Changing Styles, Approaches And Attitudes In Building Peace In South Sudan

"... Fellow South Sudanese! What can I say and can I express myself better! To begin with..., where shall we buy diplomats, peacemakers, peace specialists or those with skills to restore peace and stability/tranquillity for us in our country?..."

Changing Styles, Approaches And Attitudes In Building Peace In South Sudan
A section of Eastern Equatoria youth members attending a two-day training by UNMISS at Safari Link Hotel, Torit [Photo| Peter Lokale]

By Peter Lokale Nakimangole

TORIT, 23 June 2016 [Gurtong] – Decades of civil wars fought alongside inter-communal clashes in South Sudan, have created wider vacuums in families and communities, causing thousands of people to flee their homes into neighbouring countries. As a result, traditional mechanisms for protection have continued to weaken further.

Now, with the latest IGAD brokered Compromise Peace Agreement, CPA, in which President Salva Kiir Mayardit and his Deputy Dr. Riek Machar Teny, have been tasked to implement a 39-Month Transitional Government of National Unity (TGoNU) in the country, chances are high and South Sudanese have expressed hopes that the country can restore stability and regain momentum of development initiatives.

Calling for strong support from the government and international agencies, women organisations in Imatong State have seen a great opportunity to contribute as they pledge commitment to taking the forefront in peace building campaigns and advocacy drive.

"... Fellow South Sudanese! What can I say and can I express myself better! To begin with..., where shall we buy diplomats, peacemakers, peace specialists or those with skills to restore peace and stability/tranquillity for us in our country? All we need is just to rethink and change our old attitudes. No one can come to design for us sustained peace in our own country. Even those people we think can come from other countries to fix our conflicts also have more similar problems shaking their nations. If they happen to get time to come, they would fully come committedly with adequate resources and time to spend here in our own country South Sudan," expresses a former teacher, Josphina Modi Alfredio who retired 4 years ago from active service.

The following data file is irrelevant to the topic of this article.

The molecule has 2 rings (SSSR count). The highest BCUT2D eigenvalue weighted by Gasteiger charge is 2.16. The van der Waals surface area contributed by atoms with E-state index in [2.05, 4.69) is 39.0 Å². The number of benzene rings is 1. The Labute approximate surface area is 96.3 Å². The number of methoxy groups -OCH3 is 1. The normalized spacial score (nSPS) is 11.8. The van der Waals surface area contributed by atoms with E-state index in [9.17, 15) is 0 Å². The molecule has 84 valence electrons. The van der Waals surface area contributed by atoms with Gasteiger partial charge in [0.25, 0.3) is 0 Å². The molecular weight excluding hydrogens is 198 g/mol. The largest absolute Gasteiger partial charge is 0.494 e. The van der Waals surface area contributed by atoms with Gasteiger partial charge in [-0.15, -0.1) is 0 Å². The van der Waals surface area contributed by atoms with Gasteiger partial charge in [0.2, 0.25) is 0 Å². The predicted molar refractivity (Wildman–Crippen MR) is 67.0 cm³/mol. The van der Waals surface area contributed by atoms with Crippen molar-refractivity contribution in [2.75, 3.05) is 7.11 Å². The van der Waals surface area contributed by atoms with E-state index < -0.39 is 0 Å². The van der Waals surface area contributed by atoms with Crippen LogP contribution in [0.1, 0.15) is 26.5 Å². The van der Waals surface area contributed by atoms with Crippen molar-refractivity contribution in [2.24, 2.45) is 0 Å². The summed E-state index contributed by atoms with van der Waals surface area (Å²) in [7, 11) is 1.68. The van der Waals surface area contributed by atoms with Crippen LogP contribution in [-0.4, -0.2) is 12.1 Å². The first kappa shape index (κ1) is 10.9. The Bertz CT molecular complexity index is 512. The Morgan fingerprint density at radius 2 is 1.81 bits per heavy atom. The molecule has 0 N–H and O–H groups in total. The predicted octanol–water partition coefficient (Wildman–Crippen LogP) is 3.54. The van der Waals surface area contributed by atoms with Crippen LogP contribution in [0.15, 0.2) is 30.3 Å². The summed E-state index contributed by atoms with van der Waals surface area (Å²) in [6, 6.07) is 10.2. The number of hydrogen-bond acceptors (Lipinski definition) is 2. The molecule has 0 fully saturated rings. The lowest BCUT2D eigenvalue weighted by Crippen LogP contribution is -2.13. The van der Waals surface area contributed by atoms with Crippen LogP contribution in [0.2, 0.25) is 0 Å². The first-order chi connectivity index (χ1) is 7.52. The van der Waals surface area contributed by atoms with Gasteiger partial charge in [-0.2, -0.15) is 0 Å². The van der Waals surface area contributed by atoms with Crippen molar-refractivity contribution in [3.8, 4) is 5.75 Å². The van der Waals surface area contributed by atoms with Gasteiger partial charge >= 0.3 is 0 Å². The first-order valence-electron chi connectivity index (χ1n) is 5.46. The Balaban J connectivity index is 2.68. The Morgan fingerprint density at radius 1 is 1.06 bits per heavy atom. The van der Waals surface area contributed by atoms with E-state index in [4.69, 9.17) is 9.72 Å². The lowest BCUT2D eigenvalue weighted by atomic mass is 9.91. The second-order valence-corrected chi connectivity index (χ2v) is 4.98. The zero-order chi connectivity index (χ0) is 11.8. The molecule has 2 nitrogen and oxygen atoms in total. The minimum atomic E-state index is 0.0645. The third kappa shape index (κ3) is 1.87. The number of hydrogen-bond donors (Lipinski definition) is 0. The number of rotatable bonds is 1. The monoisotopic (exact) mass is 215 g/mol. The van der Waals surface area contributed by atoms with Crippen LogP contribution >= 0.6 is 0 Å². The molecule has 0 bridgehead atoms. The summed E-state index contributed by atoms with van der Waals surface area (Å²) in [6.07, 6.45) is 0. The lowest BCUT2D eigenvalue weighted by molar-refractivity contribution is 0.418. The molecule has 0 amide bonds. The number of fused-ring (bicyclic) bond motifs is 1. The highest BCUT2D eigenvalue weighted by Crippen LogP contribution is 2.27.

She advises the youth to abandon violence as a means of addressing their grievances but instead to adopt a diplomatic approach to solve disputes.

Many South Sudanese have insisted that there is need to have an all-inclusive process to build peace is paramount and that it shouldn't be taken for granted.

"When we all irrespective of gender, disability, ethnic, social, political, economic background, are involved in processes that seek to find solutions to our problems, we will always feel we have done it ourselves and it is our own outcome and not someone else's. In this case, we South Sudanese people must work together and own our problems," expressed the former teacher.

A woman residing in Torit, Perina Lawino, is urging people in South Sudan to educate themselves on the contents of the peace agreement and educate themselves about peace building initiatives.

She strongly recommends that a need for women to be part of the peace process in South Sudan should be given a chance.

Democracy International (DI) through the Systems to Uphold the Credibility and Constitutionality of Elections in South Sudan (SUCCESS) Program concluded a series of briefings and dialogues on the peace agreement particularly the Agreement on Resolutions of Conflict in South Sudan (ARCISS) across Eastern Equatoria.
 

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